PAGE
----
OPINION

PASOK, 30 years after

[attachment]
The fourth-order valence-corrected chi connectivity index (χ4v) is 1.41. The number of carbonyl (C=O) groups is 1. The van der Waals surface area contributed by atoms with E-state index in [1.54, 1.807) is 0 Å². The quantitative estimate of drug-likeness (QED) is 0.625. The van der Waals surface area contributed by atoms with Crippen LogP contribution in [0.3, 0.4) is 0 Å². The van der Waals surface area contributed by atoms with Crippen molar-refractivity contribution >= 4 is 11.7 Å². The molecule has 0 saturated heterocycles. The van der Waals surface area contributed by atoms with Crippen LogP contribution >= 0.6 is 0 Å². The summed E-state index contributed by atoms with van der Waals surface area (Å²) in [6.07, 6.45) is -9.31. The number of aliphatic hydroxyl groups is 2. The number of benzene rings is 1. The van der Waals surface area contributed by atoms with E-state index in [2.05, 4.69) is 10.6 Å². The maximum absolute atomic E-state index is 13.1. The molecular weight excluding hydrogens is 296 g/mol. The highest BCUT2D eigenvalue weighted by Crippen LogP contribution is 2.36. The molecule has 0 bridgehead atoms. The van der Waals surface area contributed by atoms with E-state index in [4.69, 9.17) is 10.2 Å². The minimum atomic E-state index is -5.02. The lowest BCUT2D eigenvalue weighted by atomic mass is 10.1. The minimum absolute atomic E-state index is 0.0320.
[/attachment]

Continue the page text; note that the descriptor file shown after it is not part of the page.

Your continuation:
PASOK succeeded in capturing center stage soon after it came into being 30 years ago. In three years, PASOK’s electoral power skyrocketed from 13 percent (in 1974) to 25 percent (in 1977), becoming the main opposition party. As early as 1981, the Socialists swept to power in a landslide victory. The success of late PASOK founder Andreas Papandreou in rallying the fragmented center-left forces around him was unprecedented. He did so by announcing a program that met the expectations and interests of the lower-income strata. The early assessments were that PASOK would be a small interval to a lengthy center-right hegemony but it soon proved otherwise. Papandreou was quick to enforce a barrage of measures that consolidated the party’s clientele and his own grip on power. These changes were not without cost for the country but also were a step toward installing the current two-party system. No doubt many of the changes that took place could have been implemented more smoothly and at less cost. PASOK matured along with the social forces it stood for, making the party extremely adaptable. That was made evident as early as 1985. When PASOK rode back to power in 1993, it was a different party, but the more profound ideological transformation took place after 1996 when Costas Simitis inherited the mantle of party leader. The 1996 victory was owed to the fact that Simitis’s PASOK wooed center-right voters – mostly from the middle classes – who took faith in the creed of reformism. The transformation, however, took its toll. The first cracks in the movement’s relations with grassroots supporters began to show – but the leaks were not fatal yet. The real problem was when Simitis’s policies started to alienate center-left voters. Partly thanks to the stock market boom, PASOK managed to win the 2000 elections with a tissue-thin victory, but it soon became clear that the Simitis administration was a spent force. Financial woes, the provocative establishment mentality of government officials, and burgeoning pandering and corruption cost Simitis many of the voters he had swayed from across the left-right political spectrum, particularly center-left voters, PASOK’s traditional pool of supporters. Passing the reins of the party to former Foreign Minister George Papandreou in a last-ditch effort to arrest decline in polls was in vain. In the March elections, PASOK suffered a heavy defeat. PASOK trailed New Democracy by an even greater margin in the June European elections, triggering a crisis inside the Socialist opposition. It does not appear to be a short-lived one. Despite his triumphant election by popular vote, PASOK’s newly anointed leader has yet to charm even those who were his most enthusiastic supporters.